It appears that during the course of fast-food chain existence in South Korea, a number of changes have occurred. The market was transformed in the 30 years leading up to 2001, where South Korea’s economy was deemed a success.
The transformation of South Korea was attributed to a high-level of “westernization” in some departments of growth, i.e. the fast food industry. America’s McDonald’s was the leader in countries such as Japan and Taiwan. Other industrialized countries, Singapore and Hong Kong were also very successful for McDonalds, where convenience is highly desired.
South Korea differs from other East Asian countries in a number of ways.
South Koreans are said to be very patriotic, more likely to support Korean companies before American chains. Another issue that lies for the South Korean market is their eating traditions. Compared to other cultures like Japan and Singapore, who opt for fast, convenient foods, Koreans enjoy family time at a sit down dinner/lunch. This creates issues of space and questions the appropriateness of American style fast-food chains as they are able to exist in other East Asian countries.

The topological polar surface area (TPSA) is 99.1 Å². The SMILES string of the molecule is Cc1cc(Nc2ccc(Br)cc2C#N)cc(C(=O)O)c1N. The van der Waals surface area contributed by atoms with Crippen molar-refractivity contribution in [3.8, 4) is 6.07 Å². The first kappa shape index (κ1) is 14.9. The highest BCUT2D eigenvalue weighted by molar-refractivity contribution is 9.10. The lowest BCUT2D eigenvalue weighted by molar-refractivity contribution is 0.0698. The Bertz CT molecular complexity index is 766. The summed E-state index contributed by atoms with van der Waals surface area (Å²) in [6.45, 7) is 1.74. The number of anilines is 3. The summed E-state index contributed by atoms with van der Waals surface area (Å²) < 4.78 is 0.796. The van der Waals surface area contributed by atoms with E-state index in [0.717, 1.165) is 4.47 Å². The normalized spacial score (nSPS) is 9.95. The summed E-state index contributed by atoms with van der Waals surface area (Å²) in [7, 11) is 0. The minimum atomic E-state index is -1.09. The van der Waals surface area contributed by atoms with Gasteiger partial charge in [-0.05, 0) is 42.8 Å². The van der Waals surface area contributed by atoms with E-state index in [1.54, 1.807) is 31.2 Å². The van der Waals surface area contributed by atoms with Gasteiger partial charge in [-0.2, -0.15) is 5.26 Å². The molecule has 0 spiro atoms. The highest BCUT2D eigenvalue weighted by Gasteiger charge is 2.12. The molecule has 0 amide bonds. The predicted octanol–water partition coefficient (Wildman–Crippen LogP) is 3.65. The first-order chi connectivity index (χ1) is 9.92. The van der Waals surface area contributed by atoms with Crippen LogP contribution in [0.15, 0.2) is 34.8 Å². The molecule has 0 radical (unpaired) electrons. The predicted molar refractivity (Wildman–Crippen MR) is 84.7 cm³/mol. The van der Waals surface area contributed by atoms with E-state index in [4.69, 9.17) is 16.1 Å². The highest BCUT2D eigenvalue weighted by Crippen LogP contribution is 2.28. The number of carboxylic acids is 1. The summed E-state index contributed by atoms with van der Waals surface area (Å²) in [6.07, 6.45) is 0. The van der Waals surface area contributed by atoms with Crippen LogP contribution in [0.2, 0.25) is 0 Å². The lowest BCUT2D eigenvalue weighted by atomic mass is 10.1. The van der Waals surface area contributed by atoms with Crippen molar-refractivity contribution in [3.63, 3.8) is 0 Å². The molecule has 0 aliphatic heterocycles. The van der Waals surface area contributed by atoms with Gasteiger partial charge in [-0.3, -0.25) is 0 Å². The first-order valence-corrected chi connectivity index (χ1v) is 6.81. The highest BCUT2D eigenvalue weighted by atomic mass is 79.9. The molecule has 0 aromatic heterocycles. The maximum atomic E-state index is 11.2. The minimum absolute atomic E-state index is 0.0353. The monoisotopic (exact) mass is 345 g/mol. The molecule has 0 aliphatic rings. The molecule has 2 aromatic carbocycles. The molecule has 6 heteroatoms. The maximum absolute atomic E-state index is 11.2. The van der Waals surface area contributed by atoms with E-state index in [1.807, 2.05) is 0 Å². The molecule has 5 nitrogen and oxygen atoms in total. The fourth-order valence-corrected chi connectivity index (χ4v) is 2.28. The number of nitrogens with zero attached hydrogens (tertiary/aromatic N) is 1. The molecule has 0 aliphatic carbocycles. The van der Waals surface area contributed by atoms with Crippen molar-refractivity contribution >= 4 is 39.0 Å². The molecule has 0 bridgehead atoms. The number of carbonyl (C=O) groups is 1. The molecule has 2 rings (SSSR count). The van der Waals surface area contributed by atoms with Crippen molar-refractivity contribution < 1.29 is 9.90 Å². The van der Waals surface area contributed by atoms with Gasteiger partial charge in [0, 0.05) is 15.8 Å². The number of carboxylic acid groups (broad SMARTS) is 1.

A final problem created for American fast food chains is high cost of production in South Korea. The cost of land and farming supplies to produce enough beef for the chain is much larger than in the US for example. This increases overall costs for the companies, decreasing likelihood of profit when paired with their low-cost meals and promotions.
For these reasons I do not think South Korea is an “ideal” market for American fast food chains, however I do believe some limited success could be seen there with alterations to the products and services.
2. If you were Matthew Wolf, would you recommend his company to pursue the South Korea market at the present time?
The information presented in the case study has led me to believe Wolf should not enter the market at this time. To begin, Mr Wolf and his team need to be highly educated on the location, culture, people, habits, traditions, economy, competitors and more before they can enter the market with a vision for success. These global consumer markets are said to be changing rapidly and is reason for caution when entering a new market (Byfield & Caller, 1996).
South Korea’s fast food industry faces some